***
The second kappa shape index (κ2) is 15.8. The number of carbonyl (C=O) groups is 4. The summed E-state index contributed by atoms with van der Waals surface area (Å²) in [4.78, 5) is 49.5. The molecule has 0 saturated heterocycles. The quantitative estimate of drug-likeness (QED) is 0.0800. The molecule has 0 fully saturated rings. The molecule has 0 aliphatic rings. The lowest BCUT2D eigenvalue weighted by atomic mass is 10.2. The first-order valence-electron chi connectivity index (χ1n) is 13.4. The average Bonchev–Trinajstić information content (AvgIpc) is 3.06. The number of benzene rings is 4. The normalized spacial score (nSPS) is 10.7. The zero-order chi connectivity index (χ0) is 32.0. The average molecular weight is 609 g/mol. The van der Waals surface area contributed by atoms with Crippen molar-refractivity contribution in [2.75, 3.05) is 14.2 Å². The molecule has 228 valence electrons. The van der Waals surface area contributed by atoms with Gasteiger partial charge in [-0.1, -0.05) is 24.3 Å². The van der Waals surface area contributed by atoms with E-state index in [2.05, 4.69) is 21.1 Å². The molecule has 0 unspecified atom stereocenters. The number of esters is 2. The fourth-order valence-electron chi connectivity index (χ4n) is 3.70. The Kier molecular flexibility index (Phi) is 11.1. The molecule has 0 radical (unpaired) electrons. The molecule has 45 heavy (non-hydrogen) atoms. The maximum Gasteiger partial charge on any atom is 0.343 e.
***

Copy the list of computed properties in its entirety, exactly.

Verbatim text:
The second kappa shape index (κ2) is 15.8. The number of carbonyl (C=O) groups is 4. The summed E-state index contributed by atoms with van der Waals surface area (Å²) in [4.78, 5) is 49.5. The molecule has 0 saturated heterocycles. The quantitative estimate of drug-likeness (QED) is 0.0800. The molecule has 0 fully saturated rings. The molecule has 0 aliphatic rings. The lowest BCUT2D eigenvalue weighted by atomic mass is 10.2. The first-order valence-electron chi connectivity index (χ1n) is 13.4. The average Bonchev–Trinajstić information content (AvgIpc) is 3.06. The number of benzene rings is 4. The normalized spacial score (nSPS) is 10.7. The zero-order chi connectivity index (χ0) is 32.0. The average molecular weight is 609 g/mol. The van der Waals surface area contributed by atoms with Crippen molar-refractivity contribution in [2.75, 3.05) is 14.2 Å². The molecule has 228 valence electrons. The van der Waals surface area contributed by atoms with Gasteiger partial charge in [-0.1, -0.05) is 24.3 Å². The van der Waals surface area contributed by atoms with E-state index in [2.05, 4.69) is 21.1 Å². The molecule has 0 unspecified atom stereocenters. The number of esters is 2. The fourth-order valence-electron chi connectivity index (χ4n) is 3.70. The Kier molecular flexibility index (Phi) is 11.1. The molecule has 0 radical (unpaired) electrons. The molecule has 45 heavy (non-hydrogen) atoms. The maximum Gasteiger partial charge on any atom is 0.343 e.